Andrea Cantarero, a graduate student studying nutrition at the University of New Mexico College of Education in the Department of Individual, Family and Community Education (IFCE), has won first place in the Oral Presentation Competition for Graduate Students for his presentation titled “The New Mexico Food Atlas: Development of a Food System Data Warehouse and Mapping Service,” at the Agri-Science Education for the 21st Century conference in Miami, Fla.
The conference provides a platform for education leaders, agency professionals and students to share best practices in current teaching, research and workforce development relating to food and agriculture.
Cantarero, a semester away from receiving a dual master’s degree in nutrition science and public health at UNM, is a member of the New Mexico Community Data Collaborative (NMCDC), an organization that develops and shares neighborhood data with local organizations that promote community assessment, child health and participatory decision making. With online, interactive maps covering every neighborhood of the state, NMCDC delivers visual status reports on countless social and health issues in NM. The exploratory nature of the maps engages users to ask better questions and provides guidance for reforming policies and practices.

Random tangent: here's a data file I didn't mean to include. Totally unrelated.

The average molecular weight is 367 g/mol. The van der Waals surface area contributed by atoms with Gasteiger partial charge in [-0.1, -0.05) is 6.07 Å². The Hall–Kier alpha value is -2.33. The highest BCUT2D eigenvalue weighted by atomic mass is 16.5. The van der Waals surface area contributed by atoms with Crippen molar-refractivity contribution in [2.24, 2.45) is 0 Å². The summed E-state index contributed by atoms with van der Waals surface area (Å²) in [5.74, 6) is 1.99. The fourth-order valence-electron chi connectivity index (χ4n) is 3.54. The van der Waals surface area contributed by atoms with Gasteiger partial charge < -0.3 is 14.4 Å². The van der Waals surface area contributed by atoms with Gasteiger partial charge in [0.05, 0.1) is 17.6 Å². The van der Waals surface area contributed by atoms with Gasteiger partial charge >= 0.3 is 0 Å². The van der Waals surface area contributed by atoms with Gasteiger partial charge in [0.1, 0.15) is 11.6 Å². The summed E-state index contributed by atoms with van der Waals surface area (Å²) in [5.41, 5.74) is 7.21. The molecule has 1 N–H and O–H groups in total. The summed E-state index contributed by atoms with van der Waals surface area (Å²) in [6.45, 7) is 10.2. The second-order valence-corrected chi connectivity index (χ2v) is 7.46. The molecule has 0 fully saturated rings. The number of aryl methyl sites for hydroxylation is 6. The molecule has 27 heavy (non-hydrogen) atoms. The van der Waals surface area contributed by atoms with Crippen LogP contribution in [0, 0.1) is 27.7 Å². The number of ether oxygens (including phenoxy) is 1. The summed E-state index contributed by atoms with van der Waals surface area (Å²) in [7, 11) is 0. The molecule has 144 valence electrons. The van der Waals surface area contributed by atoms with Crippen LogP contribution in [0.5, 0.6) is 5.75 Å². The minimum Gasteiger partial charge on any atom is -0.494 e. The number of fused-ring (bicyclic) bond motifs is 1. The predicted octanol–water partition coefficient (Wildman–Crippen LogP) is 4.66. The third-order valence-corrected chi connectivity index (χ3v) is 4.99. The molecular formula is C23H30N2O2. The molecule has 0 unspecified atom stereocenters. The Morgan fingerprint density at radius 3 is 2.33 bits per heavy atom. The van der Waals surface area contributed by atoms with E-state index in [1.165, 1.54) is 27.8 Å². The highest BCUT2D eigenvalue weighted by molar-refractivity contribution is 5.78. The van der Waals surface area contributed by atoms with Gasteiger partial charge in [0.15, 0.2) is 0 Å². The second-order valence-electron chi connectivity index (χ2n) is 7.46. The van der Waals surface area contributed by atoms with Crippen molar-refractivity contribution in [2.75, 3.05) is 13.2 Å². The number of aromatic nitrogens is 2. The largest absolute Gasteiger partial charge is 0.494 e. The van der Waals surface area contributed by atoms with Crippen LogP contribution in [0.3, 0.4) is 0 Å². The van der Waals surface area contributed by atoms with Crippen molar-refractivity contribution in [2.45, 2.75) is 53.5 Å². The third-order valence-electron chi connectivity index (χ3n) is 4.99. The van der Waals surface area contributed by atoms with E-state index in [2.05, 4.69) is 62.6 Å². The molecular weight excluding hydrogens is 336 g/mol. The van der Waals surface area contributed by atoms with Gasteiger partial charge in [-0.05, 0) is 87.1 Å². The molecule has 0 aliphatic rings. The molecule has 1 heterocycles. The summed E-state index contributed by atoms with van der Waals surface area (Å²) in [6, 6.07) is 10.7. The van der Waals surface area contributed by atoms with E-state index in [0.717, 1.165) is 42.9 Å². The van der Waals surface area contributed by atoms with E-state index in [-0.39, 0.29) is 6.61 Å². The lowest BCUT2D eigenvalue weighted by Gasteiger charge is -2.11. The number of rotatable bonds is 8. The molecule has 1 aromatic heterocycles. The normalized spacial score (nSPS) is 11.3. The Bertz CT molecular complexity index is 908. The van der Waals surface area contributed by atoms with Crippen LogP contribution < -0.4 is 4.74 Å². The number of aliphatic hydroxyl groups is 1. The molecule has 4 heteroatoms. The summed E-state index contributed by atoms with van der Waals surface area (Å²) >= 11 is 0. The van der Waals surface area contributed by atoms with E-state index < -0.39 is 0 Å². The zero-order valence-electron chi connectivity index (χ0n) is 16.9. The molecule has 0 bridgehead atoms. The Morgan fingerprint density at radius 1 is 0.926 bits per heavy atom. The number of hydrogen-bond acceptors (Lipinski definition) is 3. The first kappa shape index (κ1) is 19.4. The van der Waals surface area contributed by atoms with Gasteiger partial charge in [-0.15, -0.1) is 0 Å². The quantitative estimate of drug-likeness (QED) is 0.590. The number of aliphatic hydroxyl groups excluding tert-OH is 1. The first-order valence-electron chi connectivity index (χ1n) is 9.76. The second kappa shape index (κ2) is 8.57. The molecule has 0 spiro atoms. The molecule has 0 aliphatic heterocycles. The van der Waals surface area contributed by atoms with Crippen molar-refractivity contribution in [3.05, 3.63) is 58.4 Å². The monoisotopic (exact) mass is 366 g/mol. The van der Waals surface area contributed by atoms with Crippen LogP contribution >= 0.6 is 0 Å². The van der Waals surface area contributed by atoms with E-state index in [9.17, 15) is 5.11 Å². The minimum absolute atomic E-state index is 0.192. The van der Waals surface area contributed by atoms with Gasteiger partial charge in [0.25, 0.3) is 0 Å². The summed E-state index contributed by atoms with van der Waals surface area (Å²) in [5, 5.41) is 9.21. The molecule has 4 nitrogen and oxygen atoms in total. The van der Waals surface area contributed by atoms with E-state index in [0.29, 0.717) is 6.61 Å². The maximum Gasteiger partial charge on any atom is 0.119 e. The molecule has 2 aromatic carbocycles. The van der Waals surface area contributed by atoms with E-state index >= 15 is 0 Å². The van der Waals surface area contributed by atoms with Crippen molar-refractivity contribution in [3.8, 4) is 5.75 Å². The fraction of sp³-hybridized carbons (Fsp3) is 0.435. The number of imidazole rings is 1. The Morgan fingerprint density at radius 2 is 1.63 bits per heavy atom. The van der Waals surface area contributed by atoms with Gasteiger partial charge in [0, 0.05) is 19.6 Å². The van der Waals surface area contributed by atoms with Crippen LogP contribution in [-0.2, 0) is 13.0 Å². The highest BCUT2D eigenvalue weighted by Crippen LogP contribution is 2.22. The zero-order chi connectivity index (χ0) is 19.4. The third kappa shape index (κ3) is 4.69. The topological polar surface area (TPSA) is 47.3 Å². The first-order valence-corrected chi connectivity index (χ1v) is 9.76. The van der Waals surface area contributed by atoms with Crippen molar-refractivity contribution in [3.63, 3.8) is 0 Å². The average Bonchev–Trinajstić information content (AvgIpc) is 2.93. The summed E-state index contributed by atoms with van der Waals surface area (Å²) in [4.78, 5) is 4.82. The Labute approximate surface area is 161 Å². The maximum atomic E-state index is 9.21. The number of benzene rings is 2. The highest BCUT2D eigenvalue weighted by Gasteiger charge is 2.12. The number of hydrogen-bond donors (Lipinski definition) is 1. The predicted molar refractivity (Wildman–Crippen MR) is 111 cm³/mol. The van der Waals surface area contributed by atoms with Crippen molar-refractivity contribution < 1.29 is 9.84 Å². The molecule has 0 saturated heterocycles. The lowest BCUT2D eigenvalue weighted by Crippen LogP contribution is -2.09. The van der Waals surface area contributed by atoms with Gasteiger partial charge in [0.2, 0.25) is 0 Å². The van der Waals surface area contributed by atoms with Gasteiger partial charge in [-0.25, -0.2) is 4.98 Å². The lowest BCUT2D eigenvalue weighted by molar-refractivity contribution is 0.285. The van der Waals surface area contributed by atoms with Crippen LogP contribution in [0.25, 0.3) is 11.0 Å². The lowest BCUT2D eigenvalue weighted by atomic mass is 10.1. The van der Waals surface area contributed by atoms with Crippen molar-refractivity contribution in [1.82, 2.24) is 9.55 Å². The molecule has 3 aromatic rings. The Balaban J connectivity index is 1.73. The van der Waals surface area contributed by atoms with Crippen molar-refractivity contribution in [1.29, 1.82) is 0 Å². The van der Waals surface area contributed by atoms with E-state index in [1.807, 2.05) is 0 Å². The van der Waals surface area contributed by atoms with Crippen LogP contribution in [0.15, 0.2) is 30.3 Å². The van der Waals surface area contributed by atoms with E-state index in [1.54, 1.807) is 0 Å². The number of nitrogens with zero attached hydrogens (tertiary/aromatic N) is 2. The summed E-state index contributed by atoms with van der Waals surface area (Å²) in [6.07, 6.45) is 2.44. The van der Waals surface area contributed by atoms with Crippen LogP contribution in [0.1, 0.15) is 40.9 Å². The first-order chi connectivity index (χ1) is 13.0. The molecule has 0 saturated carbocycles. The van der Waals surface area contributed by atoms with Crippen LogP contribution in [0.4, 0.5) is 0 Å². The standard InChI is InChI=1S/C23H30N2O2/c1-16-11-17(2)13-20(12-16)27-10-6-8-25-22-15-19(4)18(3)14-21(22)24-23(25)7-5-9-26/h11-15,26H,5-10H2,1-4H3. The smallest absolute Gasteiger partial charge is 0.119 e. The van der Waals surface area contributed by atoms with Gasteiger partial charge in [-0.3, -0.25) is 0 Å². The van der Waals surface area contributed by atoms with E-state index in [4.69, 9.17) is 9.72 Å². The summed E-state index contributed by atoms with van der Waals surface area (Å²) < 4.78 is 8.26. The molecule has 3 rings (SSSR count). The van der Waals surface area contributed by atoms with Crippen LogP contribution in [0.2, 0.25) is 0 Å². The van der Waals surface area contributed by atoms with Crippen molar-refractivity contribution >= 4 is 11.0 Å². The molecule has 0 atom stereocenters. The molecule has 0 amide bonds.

“The Food Atlas project is an exciting example of where my two universes intersect and I get to do both nutrition and public health,” Cantarero said. “The award in Miami was a pleasant surprise but I really think of it more as an endorsement of the work itself. People responded really well to our story map example of how this atlas can be used to make better food policy decisions here in New Mexico.”
Cantarero is part of the NMCDC team (Tom Scharmen, Sarah Haynes and Larry Heard), working on the development of a food system data warehouse and mapping service called the New Mexico Food Atlas which aims to comprehensively describe local food environments from a socio-ecological perspective. To this end, NMCDC has been compiling a number of food-related data sets from federal, state and local agencies along with community partners. An interactive draft of the mapped endeavor, “Food Environment, New Mexico” is available through the NMCDC website.
“This is a large undertaking for such a big and beautifully diverse state, so we are always looking for interested partners to share in our work – whether that be in the form of shared data or simply feedback and guidance,” Cantarero said.
For a variety of other health and social topics in New Mexico, visit Interactive maps.
The Nutrition and Dietetics Program, offered through IFCE at the College of Education, seeks to improve the overall quality of life for New Mexico citizens by improving nutritional status. Students in the program conduct research that adds to both basic and applied nutrition knowledge, and learn to use and/or conduct research with the goal of improving dietetics practice. The program provides the environment for students to develop professional attitudes, maturity and an ethical understanding of professional practice.